4. Then, if his bankroll is above his withdrawal threshold, he withdraws according to his strategy. He ends up receiving the cashout according to the chosen probability, which will be added to the running net, less the costs. If he gets unlucky and misses on the cashout, we assume it is lost forever.
  5. At the end of each day, the site closes down according to the chosen per-day probability. If the site shuts down, the player's balance is returned to him according to the probability of getting paid if the site closes. Either way, if the site closes, we exit the loop and go directly to step 7, as there's no longer any poker to be played (we neglect the possibility of choosing another remaining site for the rest of the year).
  6. Repeat steps 2-5 for each of the remaining N days.
  7. At the end of the year, if the site is still open, for the purposes of evaluating his year-end utility, the player withdraws his balance (and receives it according to the chosen probability). This gives his final net winnings for the year, and we evaluate the after-tax utility of this amount.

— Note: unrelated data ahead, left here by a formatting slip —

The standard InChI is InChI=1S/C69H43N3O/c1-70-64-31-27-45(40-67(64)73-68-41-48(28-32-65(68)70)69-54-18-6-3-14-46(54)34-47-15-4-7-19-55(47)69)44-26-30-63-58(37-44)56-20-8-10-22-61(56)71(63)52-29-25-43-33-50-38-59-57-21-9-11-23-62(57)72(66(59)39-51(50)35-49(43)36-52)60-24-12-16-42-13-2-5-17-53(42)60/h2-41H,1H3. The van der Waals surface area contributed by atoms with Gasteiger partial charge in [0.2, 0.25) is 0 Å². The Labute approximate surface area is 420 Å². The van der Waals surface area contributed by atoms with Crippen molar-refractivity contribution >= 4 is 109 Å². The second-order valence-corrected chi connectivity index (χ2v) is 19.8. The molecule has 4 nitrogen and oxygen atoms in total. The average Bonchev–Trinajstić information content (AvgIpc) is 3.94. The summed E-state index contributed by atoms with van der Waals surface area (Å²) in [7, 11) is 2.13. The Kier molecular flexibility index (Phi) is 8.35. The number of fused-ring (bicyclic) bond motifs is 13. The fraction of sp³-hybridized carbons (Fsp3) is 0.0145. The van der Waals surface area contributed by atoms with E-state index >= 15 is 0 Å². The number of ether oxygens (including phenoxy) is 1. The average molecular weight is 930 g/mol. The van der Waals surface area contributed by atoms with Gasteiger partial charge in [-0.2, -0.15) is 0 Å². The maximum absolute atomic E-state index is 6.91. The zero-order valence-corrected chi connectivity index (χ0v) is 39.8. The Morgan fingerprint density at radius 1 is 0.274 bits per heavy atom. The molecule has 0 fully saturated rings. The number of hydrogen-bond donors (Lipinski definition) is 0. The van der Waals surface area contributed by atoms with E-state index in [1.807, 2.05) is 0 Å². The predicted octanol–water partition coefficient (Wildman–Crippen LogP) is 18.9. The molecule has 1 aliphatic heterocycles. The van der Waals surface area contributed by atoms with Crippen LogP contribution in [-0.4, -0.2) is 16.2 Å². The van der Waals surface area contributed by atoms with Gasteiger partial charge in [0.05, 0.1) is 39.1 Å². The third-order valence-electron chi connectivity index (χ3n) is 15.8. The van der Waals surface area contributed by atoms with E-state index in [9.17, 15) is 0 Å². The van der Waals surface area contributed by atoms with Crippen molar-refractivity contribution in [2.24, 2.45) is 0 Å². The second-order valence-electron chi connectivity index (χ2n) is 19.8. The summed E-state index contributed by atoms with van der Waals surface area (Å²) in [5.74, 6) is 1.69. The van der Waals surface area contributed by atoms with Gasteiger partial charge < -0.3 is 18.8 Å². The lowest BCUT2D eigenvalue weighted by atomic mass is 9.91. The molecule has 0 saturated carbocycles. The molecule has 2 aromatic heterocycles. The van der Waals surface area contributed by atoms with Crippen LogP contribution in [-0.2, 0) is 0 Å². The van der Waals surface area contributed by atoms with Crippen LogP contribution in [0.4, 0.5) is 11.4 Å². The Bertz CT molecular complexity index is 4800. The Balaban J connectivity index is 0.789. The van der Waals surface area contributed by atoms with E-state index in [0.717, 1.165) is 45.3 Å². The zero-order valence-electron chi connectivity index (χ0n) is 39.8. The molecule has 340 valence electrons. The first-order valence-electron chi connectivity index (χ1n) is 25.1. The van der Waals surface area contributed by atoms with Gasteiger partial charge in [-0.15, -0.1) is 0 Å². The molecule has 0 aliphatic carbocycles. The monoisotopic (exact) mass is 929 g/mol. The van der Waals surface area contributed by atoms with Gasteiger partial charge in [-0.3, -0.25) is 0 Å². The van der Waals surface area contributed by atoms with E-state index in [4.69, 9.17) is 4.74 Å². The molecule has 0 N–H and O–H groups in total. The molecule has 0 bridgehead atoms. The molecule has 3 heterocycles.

8. Repeat steps 1-7 in a Monte Carlo simulation to simulate the average expected utility.

Some results

For the parameters we chose, we can look at how the results change as we perturb the most uncertain parameters, those related to site-specific risks.

First, if we disregard the assumption of getting paid 50% of the time if the site closes, and instead vary that, we can see what the effects of additional liquidity are and find the break-even liquidity level. Since this liquidity and the probability of successful cashouts are linked, it is desirable to adjust both at the same time, so as we vary the liquidity level, we will assume that the risk of losing a cashout is always half the risk of losing a bankroll in the event of closure.